KRAS Inhibitors in Frontline and Combination Therapy

Drs Sabari and Spira comment on the use KRAS inhibitors in both frontline and combination therapies.

Joshua Sabari, MD: The KRAS inhibitors are approved in the second-line settings. Sotorasib is FDA approved in the second-line setting post immunotherapy or chemoimmunotherapy. Adagrasib is under review pending a PDUFA [Prescription Drug User Fee Act] date in December 2022. These are going to become potential standard of care in the second-line setting. How do we then move these agents to the frontline setting? With the current response rates of 40% and the current progression-free survival at 6 months, if you compared these drugs head-to-head with standard of care in the frontline—pembrolizumab single agent in a patient who is PDL-1 high or pembrolizumab plus chemotherapy in a patient who's PDL-1 low or negative—it would be a tough study to do. I'm not sure that these [KRAS] G12C inhibitors would improve upon what our currently available strategies are.

One option is to think about a combination strategy. Both agents are being looked at in combination with pembrolizumab. [We have not seen data to date] using sotorasib plus pembrolizumab, as well as potentially adagrasib plus pembrolizumab in the frontline setting, but this is an interesting strategy for potentially moving these agents to the frontline setting. The concern here is the rate of immune-related adverse events. We've seen [high rates of transaminitis and potentially pneumonitis] with other TKI or small molecule combinations. Another strategy is to think about combination strategies in the second-line setting. There are many that are ongoing with SHP2, SOS1, or downstream with ERK and MEK inhibitors, for example, or potentially cytotoxic chemotherapy. If those [combination] regimens are successful in the later lines, we can potentially move those combinations into the frontline setting. As it is right now, it's going to be very difficult for single agent, either sotorasib or adagrasib, to be better or beat out chemotherapy immuno-oncology in the frontline setting.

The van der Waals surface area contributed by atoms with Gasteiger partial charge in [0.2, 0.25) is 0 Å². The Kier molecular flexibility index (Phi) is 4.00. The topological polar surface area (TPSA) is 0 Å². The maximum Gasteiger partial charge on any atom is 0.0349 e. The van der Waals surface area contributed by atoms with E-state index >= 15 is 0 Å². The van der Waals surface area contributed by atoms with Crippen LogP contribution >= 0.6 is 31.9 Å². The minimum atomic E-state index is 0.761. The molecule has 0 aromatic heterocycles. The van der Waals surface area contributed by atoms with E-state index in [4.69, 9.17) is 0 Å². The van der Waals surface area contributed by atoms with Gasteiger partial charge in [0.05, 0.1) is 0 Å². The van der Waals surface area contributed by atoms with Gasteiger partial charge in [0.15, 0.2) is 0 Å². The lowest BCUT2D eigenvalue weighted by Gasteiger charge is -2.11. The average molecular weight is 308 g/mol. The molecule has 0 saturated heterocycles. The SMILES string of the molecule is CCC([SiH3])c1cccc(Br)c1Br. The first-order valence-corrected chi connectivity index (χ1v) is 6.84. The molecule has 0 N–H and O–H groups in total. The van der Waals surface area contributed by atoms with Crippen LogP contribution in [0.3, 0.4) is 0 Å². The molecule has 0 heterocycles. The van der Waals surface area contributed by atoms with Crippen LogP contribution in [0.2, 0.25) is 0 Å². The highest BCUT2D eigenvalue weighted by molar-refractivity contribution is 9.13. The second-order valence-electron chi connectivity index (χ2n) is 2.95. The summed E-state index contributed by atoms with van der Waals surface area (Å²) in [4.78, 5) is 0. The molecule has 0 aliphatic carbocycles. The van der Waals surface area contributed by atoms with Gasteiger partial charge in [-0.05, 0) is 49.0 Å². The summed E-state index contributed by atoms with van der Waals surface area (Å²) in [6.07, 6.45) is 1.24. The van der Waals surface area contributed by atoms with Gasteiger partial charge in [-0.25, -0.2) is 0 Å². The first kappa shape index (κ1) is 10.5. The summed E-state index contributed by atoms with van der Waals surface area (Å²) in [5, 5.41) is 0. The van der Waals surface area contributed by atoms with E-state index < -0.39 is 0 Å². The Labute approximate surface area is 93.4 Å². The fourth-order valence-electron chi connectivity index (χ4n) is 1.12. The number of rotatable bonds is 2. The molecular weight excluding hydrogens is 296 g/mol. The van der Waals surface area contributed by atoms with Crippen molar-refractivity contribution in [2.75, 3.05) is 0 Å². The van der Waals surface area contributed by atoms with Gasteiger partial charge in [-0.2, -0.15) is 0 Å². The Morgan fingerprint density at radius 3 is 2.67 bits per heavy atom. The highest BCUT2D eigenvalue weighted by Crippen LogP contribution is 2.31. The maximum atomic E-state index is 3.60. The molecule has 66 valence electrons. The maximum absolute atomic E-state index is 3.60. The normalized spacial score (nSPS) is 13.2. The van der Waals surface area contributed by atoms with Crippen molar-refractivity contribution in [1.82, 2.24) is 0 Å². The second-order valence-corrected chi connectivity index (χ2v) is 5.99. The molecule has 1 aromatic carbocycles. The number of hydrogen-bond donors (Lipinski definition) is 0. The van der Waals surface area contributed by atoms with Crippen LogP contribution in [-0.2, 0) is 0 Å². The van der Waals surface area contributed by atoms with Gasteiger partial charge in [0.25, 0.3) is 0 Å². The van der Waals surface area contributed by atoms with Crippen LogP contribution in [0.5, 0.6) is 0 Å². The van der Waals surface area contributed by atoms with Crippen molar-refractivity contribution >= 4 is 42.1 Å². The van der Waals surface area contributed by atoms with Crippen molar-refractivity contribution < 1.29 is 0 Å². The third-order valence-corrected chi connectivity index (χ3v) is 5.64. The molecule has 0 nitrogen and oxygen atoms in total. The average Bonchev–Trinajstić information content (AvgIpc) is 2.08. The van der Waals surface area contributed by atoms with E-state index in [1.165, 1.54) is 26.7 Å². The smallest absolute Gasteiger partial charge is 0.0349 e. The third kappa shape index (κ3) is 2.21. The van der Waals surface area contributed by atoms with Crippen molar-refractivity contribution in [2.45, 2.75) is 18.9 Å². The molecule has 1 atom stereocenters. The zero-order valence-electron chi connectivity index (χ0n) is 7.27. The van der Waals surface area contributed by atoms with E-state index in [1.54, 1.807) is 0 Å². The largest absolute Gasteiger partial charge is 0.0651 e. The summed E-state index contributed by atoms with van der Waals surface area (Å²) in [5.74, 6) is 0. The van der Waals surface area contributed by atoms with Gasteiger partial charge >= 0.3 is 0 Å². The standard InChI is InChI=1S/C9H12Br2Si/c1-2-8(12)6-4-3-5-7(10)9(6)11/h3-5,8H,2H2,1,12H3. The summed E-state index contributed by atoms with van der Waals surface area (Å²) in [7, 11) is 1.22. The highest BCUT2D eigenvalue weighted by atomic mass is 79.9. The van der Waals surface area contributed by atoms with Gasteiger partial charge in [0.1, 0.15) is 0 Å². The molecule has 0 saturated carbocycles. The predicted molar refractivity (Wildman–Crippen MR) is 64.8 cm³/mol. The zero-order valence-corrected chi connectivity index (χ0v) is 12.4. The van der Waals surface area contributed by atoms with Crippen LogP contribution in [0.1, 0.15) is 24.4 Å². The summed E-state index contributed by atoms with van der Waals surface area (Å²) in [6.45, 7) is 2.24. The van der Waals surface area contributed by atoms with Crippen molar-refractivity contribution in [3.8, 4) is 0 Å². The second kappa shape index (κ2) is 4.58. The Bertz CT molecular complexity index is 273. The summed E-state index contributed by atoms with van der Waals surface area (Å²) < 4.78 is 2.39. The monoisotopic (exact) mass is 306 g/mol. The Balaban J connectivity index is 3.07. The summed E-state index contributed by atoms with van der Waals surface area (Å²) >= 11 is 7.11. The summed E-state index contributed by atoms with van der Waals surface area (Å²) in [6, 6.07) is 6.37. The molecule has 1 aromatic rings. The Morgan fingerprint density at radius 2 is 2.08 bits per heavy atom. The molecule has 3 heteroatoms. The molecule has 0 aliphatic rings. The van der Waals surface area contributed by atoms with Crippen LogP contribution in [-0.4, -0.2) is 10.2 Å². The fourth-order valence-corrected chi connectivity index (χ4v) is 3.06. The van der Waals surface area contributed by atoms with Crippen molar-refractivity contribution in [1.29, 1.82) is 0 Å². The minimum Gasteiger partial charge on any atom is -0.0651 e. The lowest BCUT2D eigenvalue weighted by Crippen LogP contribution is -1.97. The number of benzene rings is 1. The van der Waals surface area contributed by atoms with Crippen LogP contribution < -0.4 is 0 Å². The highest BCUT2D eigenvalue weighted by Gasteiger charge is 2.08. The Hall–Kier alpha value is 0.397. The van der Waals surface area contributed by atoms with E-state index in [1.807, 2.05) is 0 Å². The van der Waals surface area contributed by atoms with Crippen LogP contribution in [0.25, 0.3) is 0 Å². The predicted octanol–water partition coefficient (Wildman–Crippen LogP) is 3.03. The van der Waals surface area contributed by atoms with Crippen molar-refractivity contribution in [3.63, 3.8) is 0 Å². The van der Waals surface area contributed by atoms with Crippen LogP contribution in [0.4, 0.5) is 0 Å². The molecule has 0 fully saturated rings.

Alexander Spira, MD, PhD, FACP: It's been an amazing turnaround over 2 years’ time. KRAS has been thought as the most undruggable target for many years, but now with the clear activity with sotorasib, adagrasib, as well as third generation drugs, we expect there to be new ways of approaching [treatment]. There are combination studies and changing lines of therapy already ongoing. There's a frontline study combining immuno-oncology pembrolizumab with immuno-oncology adagrasib in the frontline setting. I expect there to be chemotherapy combinations as well. We're trying to do 2 things. One is to improve the efficacy, so how do you combine it with another drug? How do you move it up the line of therapy? Treat patients with it earlier based upon the paradigm a patient has an actual mutation; by targeting that early on, we hope that they do better. Those studies are ongoing as we speak. Then there are new mechanisms of action. There are SHIP2 inhibitors and other drugs as well that are being combined right now to see if we can improve the activity of these drugs with a single agent, possibly in the second or third line. Unfortunately, as is apparent with all these drugs, the duration of response is good but not great. In other words, these are not cures. What do you do after sotorasib or adagrasib failure? In those patients, we'd like to combine it with something else.

This transcript has been edited for clarity.

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